"Funeral ceremonies and feasts are important. They take place over a period of months and often honor a group of deceased relatives. Sponsorship of a Massim mortuary feast signifies the heir's ability to assume both assets and debts of the deceased. This can include exchanges with a man's Kula partners and paying off his pig debts."


Trobriand boys


[edited by Hanford to fix the subject]
[ This Message was edited by: I dream of tiki on 2005-05-11 21:26 ]

[ This Message was edited by: hanford_lemoore on 2005-05-12 19:54 ]


 
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exotica59
Tiki Socialite

Joined: Oct 17, 2004
Posts: 479
Posted: 2005-05-11 6:21 pm   Permalink

Thank-you so much for sharing that with us! Most interesting! Wonderful photos.I have a great interest in anything from New Guinea or the near by islands

 
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DawnTiki
Tiki Socialite

Joined: Sep 01, 2002
Posts: 1675
From: next stop Hulaville!
Posted: 2005-05-11 6:48 pm   Permalink

All I can say is WoW! Thanks IDOT for sharing these with us! Please thank your new friend, Dominique, for allowing you to post them here. What beautiful faces, people and images! The baby with the coke is classic...budump..bump...get it...coke..classic...oh nevermind! It's a great image!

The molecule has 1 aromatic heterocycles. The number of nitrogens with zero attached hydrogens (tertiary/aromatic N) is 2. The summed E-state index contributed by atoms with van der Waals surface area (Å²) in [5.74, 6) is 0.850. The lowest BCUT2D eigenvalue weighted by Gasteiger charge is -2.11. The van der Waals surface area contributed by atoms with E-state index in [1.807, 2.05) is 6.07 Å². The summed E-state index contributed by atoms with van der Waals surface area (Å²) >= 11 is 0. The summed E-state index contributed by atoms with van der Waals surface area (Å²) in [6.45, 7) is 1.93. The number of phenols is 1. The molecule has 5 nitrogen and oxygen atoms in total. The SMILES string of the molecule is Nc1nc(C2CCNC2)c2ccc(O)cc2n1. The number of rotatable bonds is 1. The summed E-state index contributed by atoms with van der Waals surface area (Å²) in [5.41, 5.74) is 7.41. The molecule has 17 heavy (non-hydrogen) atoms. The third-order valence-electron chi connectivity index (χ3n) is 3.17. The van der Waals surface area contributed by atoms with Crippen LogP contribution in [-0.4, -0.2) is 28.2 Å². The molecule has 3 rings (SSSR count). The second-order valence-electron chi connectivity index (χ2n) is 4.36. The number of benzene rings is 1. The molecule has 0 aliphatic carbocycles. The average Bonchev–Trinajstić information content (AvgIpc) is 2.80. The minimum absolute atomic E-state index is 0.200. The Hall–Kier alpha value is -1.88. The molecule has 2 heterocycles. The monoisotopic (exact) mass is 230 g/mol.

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Kono
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Joined: Oct 08, 2003
Posts: 1266
From: Orlando
Posted: 2005-05-11 6:50 pm   Permalink

From reading his book, I think that Paul Theroux enjoyed his time in the Trobriands more than any other place in the Pacific, except perhaps Hawaii. In fact, he went back at least once more and did pen a couple of pieces for National Geographic about the Trobriands and her people. He was especially curious about the Yam Feasts and all of the extra-curricular activities that are part and parcel of those celebrations.

The fairly recent movie "In a Savage Land," which is available on DVD, is set in the Trobriand Islands and is a pretty good flic. It's about a pair of married anthropologists who are studying the Trobriands just prior to and during the WWII forays of the Japanese into the area. Since the protagonists are anthropologists, you just can't help but learn a little bit about the islanders.
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Polynesiac
Grand Member (first year)  

Joined: Jan 29, 2004
Posts: 2079
From: San Pedro, CA
Posted: 2005-05-11 8:26 pm   Permalink

thank god malinowski didn't have the last say on this amazing and very interesting population of islanders.

THanks for posting these great pics and text.
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I dream of tiki
Tiki Socialite

Joined: Jan 12, 2004
Posts: 494